Richard L. Dunham is the man in the middle of the latest energy crisis the nation faces.
The 47-year-old chairman of the Federal Power Commission has been working seven-day weeks monitoring the dwindling supplies of natural gas, approving emergency purchases of gas and, last week at least, worrying about strains on the nation's ability to generate electricity.
The five-member Federal Power Commission (there is one vacancy at present) is charged with regulating the price of natural gas which flows across states line; and with overseeing the pipelines which transport gas from the states in which it is discovered to the states in which it is burned.
The agency also oversees the vast interlocking electrical power grid which covers the country.
Dunham said the power commission began to get worried about the winter gas problems after a survey of 19 major interstate pipelines showed sizeable deficiencies in their ability to meet committments if the winter were normal.
It was not until November, when the severe cold trends became apparent that the commission got worried.
"Winter really began this year in October instead of November," Dunham lamented.
In December the commission set up a special bi-weekly reporting system for pipelines so the agency could keep on top of potential problems. "But the real kick in the bucket was the first two weeks of January," when the weather turend extraordinarily cold and distribution companies had to did deeply into their gas stores.
In the 17 northeastern states, nearly all customers but those with the highest priority such as homes and hospitals have been deprived of gas supplies, to keep pressure up in the distribution systems and assure that there is gas available in February and early March - traditionally the peak heating season.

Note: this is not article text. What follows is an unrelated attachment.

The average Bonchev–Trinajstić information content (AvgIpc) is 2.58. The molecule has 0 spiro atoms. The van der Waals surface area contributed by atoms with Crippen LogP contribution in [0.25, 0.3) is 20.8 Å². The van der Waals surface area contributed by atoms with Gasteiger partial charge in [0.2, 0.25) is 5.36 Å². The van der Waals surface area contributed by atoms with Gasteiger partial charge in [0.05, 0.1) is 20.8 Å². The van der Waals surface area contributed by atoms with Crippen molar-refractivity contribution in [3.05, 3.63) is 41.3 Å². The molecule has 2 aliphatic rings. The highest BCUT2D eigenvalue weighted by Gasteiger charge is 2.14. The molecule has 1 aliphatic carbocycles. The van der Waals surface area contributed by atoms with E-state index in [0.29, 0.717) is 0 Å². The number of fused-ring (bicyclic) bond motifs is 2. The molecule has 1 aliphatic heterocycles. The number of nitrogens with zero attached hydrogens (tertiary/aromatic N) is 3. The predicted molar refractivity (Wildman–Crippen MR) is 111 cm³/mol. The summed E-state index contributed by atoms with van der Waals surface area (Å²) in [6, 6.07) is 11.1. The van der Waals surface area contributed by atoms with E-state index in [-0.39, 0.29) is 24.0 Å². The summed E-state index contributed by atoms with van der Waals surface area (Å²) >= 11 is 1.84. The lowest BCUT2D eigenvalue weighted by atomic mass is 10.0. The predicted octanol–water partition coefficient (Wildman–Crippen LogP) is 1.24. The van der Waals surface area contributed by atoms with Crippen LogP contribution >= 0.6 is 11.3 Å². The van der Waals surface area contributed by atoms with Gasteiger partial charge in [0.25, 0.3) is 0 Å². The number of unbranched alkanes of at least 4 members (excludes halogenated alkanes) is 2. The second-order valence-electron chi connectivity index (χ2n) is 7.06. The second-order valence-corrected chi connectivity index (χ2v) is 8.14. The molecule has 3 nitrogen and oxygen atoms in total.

Since mid-January Dunham and his fellow commissioners have been working long hours to approve emergency purchases of gas by interstate pipelines from unregulated, intrastate pipelines which sell the gas in the same state in which it is discovered at prices well above the federal rate.
"We've set some records in approving some of these emergency purchases," Dunham said. Some have been approved as fast as four or five rst. In the past such approval might take days.
The commission has taken to accepting applications by wire and to validating emergency sharing the gas supplies by hard-pressed pipelines, rather than requiring formal prior approval.
But each one of the extraordinary decisions must be made by the commission- not by the staff or by Dunham alone.
"We used to meet once a week as a full commission," Dunham said in an interview. "Now we meet almost daily. We met twice last Saturday. Once last Sunday." Last Sunday Dunham missed the commission meeting - it was chaired by commissioner James Watt - because he was at the White House conferring on the energy crisis with Carter administration officials.
Dunham, his fellow commissioners and top staff officials missed the inauguration of President Carter as well. The Federal Power Commission did not observe that holiday - instead it spent the day holding hearings and taking action on a variety of measures designed to get more gas flowing in the interstate pipelines.
Dunham was named by President Ford to head the commission in 1975. President Carter is expected to name a replacement soon. Dunham was an aide to name a replacement soon. Dunham was an aide to former vice-president Nelson Rockefeller, serving finally as budget director of the state of New York.
When Rockefeller became vice-president, Dunham joined his staff and later became deputy director of the White House Domestic Council, which Rockfeller chaired.